MP3 RIFF Header Generator


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What riffmp3 does:

Riffmp3 encapsulates MP3 files to appear as .WAV files by adding a RIFF/WAV header to standard MPEG Layer-3 audio files. It was originally written to enable MP3 files to be played by the Windows version of The Palace multi-media chat client, which will only play sound files with a RIFF header. However, these RIFF-encapsulated MP3 files enables MP3 sound files to be used in other situations that only support .wav files or require sound files to have a RIFF header, regardless of their filename extension.

The RIFF (Resource Interchange File Format) header marks the file as WAVE data with the audio parameters as determined from header of the MP3 file. The format tag specifies that the data should be handled by the Fraunhofer MPEG Layer-3 Audio Codec, which must be installed on the computer running the Palace Client. See Audio Codec for MP3 for more information about this codec.

Another limitation of the Windows Palace Client is that it will not play audio files with more than about one megabyte of data. The actual limit is close to 1,134,000 bytes. The Palace Client seems to use the length of the data as specified in the RIFF header as opposed to actual size of the file, itself. Unless directed otherwise, riffmp3 limits the size specified in the RIFF header but includes all of the actual MP3 data. With this size limit, an MP3 file with a sample rate of 48 Kbits per second can play a song about 3 minutes in length.

MP3 files with RIFF headers will play on most normal MP3 players and media programs. They ignore the RIFF header and play the MP3 audio data in its entirety. Programs such as WinAmp, QuickTime Player (on both Windows and Macintosh) and SoundApp (for Macintosh) are examples of MP3 players that will play the full MP3 data. One notable exception is the Microsoft Windows Media Player. Although it will play MP3 files with the RIFF header, it uses the same system codec as the Palace. Therefore it will only play the amount of data specified in the RIFF header and ignore the remaining MP3 data.

However, media file downloads of more than 1 MB are usually considered too large for most Palace and other on-line usage. So riffmp3 provides an option to truncate the MP3 data if you desire to limit the actual size of the file.

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License Agreement:

Riffmp3 is pay-it-forward-ware. You may use it without obligation for an evaluation period of up to 10 days. After that time, you are requested to offer up something to someone else.

What you pay-forward is totally up to you. It could be anything. Some suggestions; a helping hand to a friend in need, a meal, some sage advice, or just a random act of kindness.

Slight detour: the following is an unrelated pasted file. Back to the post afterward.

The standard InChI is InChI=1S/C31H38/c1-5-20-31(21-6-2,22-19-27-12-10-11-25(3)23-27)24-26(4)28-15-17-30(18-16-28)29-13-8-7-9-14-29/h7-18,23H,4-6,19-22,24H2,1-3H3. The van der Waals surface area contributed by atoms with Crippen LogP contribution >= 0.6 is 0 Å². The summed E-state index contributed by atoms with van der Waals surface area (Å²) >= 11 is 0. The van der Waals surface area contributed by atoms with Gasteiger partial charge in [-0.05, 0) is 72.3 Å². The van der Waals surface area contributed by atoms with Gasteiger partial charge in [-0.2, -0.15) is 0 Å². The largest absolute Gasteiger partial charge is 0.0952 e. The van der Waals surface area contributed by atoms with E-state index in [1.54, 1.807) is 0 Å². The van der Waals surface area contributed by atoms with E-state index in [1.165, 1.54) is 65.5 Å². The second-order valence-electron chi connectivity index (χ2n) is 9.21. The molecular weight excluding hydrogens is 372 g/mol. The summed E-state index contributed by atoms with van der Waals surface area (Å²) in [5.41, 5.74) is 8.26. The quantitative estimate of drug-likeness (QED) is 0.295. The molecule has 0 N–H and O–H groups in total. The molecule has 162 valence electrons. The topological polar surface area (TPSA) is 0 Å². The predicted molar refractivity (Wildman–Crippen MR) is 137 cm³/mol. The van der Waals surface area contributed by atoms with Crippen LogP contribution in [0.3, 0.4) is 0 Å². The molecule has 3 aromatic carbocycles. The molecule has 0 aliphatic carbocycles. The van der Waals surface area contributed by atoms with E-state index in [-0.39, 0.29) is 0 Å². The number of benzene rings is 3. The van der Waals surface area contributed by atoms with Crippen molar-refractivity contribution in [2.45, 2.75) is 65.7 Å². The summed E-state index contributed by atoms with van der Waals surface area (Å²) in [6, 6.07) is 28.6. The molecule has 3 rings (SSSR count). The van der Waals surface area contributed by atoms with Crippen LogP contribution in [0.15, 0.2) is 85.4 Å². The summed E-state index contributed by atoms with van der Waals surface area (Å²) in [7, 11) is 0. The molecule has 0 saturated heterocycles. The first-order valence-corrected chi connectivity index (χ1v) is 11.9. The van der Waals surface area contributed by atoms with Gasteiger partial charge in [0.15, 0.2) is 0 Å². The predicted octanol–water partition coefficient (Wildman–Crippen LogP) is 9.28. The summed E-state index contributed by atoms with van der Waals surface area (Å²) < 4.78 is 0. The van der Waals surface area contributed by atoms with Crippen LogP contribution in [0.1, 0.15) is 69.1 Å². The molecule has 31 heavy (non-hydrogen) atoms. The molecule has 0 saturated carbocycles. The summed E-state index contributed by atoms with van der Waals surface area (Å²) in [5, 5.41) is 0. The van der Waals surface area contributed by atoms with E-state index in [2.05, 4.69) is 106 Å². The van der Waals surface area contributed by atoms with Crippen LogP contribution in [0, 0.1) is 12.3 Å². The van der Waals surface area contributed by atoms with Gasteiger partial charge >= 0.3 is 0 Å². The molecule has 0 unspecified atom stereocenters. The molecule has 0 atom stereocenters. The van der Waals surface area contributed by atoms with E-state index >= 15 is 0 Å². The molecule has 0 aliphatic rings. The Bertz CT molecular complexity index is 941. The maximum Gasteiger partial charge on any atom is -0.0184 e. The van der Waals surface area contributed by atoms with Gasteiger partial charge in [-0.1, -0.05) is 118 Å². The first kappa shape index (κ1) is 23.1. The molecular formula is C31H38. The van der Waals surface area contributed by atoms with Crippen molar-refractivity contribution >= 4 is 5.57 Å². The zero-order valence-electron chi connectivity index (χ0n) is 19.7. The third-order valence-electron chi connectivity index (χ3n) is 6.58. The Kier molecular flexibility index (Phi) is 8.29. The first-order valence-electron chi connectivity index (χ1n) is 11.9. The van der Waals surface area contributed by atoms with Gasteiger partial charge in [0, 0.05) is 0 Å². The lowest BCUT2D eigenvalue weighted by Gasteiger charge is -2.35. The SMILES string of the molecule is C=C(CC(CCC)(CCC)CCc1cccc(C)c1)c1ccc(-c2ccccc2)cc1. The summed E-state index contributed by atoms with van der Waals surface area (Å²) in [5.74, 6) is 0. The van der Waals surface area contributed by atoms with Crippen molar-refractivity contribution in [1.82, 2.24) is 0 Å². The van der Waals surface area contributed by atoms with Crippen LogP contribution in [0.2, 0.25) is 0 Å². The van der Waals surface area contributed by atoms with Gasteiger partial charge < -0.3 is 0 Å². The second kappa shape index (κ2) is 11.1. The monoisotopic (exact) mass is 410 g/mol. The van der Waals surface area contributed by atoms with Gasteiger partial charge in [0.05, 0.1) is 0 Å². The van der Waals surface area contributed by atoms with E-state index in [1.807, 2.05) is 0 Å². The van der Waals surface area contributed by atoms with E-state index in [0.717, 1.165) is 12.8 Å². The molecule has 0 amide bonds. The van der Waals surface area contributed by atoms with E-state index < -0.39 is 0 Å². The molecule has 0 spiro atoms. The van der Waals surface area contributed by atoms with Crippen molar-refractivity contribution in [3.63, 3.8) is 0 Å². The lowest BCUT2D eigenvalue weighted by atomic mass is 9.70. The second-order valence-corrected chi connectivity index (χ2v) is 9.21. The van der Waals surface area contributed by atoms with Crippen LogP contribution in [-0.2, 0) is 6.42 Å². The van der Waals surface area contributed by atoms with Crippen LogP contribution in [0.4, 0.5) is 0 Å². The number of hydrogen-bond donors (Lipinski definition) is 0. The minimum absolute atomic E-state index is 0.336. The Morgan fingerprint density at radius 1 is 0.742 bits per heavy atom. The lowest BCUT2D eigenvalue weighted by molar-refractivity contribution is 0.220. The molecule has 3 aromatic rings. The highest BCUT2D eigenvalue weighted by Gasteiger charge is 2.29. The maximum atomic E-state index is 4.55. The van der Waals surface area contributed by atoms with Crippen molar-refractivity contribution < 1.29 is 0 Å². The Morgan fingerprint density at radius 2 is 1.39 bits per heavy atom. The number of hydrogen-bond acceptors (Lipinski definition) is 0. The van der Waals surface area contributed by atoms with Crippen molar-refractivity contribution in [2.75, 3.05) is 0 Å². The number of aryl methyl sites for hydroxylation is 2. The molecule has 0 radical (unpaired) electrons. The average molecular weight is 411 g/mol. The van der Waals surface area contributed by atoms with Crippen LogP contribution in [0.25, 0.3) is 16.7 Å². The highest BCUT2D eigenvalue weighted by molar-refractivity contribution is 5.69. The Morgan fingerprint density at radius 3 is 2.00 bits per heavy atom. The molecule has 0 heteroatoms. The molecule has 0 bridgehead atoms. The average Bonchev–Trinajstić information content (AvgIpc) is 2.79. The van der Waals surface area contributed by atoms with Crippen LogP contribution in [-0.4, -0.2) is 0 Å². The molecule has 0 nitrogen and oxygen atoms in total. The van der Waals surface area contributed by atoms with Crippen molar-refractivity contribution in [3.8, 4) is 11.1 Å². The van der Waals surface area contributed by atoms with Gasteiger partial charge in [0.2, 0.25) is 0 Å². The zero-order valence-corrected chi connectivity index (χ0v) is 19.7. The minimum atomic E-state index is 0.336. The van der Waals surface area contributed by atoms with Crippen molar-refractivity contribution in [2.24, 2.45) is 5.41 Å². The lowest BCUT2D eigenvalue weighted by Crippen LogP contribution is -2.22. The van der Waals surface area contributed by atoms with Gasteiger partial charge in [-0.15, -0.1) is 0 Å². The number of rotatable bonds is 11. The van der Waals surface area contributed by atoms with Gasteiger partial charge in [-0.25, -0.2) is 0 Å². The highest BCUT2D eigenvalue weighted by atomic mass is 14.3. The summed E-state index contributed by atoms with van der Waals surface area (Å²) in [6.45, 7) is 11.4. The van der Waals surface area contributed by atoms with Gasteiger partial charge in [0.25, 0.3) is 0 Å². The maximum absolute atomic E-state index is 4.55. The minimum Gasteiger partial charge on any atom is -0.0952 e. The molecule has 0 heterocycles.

The file, riffmp3.txt, included with the distribution, may or may not contain additional licensing information and acknowledgements.

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Riffmp3 is a command-line program currently available for the platforms listed below.
    Linux Compiled on Red Hat EL3 (should work on any x86 Linux)
    Linux ELF object file, Intel - (see below)
    Solaris Compiled on Solaris 2.6, Sparc
    Solaris Compiled on Solaris 9, Intel x86
    SunOS Compiled on SunOS 4.1.4, Sparc
    BSDI Compiled for 4.0.1, i386
    Mac OS X Compiled on PowerPC (works on Intel up through 10.6)
    Mac OS X Compiled on Intel with 10.7 (Lion)
    MSDOS For Win95 / 98 / NT / 2000 / 2003 / XP / Vista / 2008 / 7

To download the program, select the version you want and click "Download":


Your browser may automatically invoke the proper command to unpack the software archive when it is downloaded. If not:

For all the Unix flavors, including Mac OSX, the downloaded file is in gzip'ed tar format. Unpack the archive using the following command in a terminal window:

gunzip -c archive.tar.gz | tar xvf -
That will extract the readme file, riffmp3.txt, and the executable program, riffmp3.

Note: The ELF object archive for Linux includes the object file, riffmp3_elf_intel.o instead of an executable program. For this you must complete the compilation of the program using the following command to create the executable program:

gcc -o riffmp3 riffmp3_elf_intel.o
The MSDOS version is in ZIP format. Use a program such as WinZip or PkUnzip to extract the readme file, riffmp3.txt, and the executable program, riffmp3.exe.

Your DOS Command Prompt must be set up in "window" mode, not "dos" mode, in order for the program to run.